Title: Participating victims: A study of sexual offenses with boys
Author(s): Michael Ingram
Affiliation: Child Counselor, London, England
Citation: Ingram, M., “Participating victims: A study of sexual offenses with boys,” in Constantine, L.L. & Martinson, F.M. (eds.), Children and sex: New findings, new perspectives, Boston: Little, Brown & Co., 1981, pp. 177-187.
Most literature in the field of adult-child sexual behavior suffers from two shortcomings: reliance on data taken from hospital files, and the failure to distinguish between children who are sexually mature and those who are not. The current study confined itself to prepubescent boys, which were identified as those who had no pubic hair, or in the absence of such evidence, those under 14 whose voices had not changed.
This study involved 92 cases of man-boy sexual interaction. Fifty-nine percent of the cases came from boys who were referred to the author for counseling for various reasons (family, school, or behavior problems), and who revealed sexual activity during counseling. Another 26% of the cases resulted from the author overhearing conversations of such activity, and the remaining 15% were referred to him specifically due to the sexual activity. Thus, while the sample was not strictly a criminal or clinical sample, it was also not representative of all child-adult sex since these boys already suffered from some difficulties.
Some of these cases were excluded from the study due to lack of information, suspected lack of truthfulness on the part of the boys, or a discrepancy between the boy’s and the man’s story. This left 83 sexual contacts involving 74 boys coming from 65 families. The boys ranged in age from 6 to 14, with an average age of 9.2 at first sexual contact. They came from families with an average of 4.2 children per family, and all but 6 came from families judged as unsatisfactory due to abusive, neglectful, or psychologically unhealthy parents.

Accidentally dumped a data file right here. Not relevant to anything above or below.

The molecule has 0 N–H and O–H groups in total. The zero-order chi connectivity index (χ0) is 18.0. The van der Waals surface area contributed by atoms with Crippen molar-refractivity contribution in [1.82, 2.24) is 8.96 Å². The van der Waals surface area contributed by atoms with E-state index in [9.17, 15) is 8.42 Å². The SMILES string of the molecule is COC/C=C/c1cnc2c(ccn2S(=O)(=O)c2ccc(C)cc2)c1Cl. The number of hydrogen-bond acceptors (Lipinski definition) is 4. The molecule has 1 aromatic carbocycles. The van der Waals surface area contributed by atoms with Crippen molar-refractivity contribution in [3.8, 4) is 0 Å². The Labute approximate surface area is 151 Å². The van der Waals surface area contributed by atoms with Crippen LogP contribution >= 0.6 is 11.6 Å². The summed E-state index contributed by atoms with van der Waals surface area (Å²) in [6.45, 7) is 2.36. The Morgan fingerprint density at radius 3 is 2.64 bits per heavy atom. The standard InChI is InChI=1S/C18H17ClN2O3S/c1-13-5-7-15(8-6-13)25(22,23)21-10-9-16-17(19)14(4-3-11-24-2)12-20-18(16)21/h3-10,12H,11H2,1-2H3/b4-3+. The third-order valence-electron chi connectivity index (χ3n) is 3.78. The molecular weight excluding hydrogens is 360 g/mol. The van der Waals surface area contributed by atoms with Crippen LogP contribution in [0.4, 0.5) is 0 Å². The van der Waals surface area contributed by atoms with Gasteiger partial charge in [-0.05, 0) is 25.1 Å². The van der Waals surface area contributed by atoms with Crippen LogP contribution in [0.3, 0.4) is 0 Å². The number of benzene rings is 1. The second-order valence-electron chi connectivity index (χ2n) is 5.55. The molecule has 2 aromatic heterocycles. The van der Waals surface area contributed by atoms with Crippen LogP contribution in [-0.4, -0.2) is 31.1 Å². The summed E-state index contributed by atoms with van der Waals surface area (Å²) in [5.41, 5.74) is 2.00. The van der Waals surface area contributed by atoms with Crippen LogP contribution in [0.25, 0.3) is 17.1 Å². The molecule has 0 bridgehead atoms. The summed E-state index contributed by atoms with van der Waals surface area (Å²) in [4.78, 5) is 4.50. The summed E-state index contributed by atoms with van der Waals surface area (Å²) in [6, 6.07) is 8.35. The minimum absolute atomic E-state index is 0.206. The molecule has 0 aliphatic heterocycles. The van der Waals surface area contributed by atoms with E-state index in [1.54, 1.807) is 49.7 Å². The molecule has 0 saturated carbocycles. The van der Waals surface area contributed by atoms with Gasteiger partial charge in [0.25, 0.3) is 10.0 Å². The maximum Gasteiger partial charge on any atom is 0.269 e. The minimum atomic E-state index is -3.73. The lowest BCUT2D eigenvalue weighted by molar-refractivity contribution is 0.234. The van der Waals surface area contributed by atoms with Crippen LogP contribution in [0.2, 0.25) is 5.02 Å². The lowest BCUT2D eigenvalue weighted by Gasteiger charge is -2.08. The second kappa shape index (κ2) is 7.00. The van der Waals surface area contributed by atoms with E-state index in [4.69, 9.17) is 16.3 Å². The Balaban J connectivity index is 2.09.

Two out of the 74 boys had been sexually assaulted by a stranger. These incidents were followed by violent family scenes and the child was examined by police, a doctor, and possibly others—an ordeal that compounded the trauma.
In the 6 families where the parents were judged satisfactory, the boy told them some time after the event, and the parents responded calmly. These cases involved only boisterous sex-play—no “lovemaking.” The boys seemed healthy and required no further counseling.
In 8 families, there was one healthy parent. The boy told that parent, who did not inform the other parent. Again, the boys seemed to require no further counseling.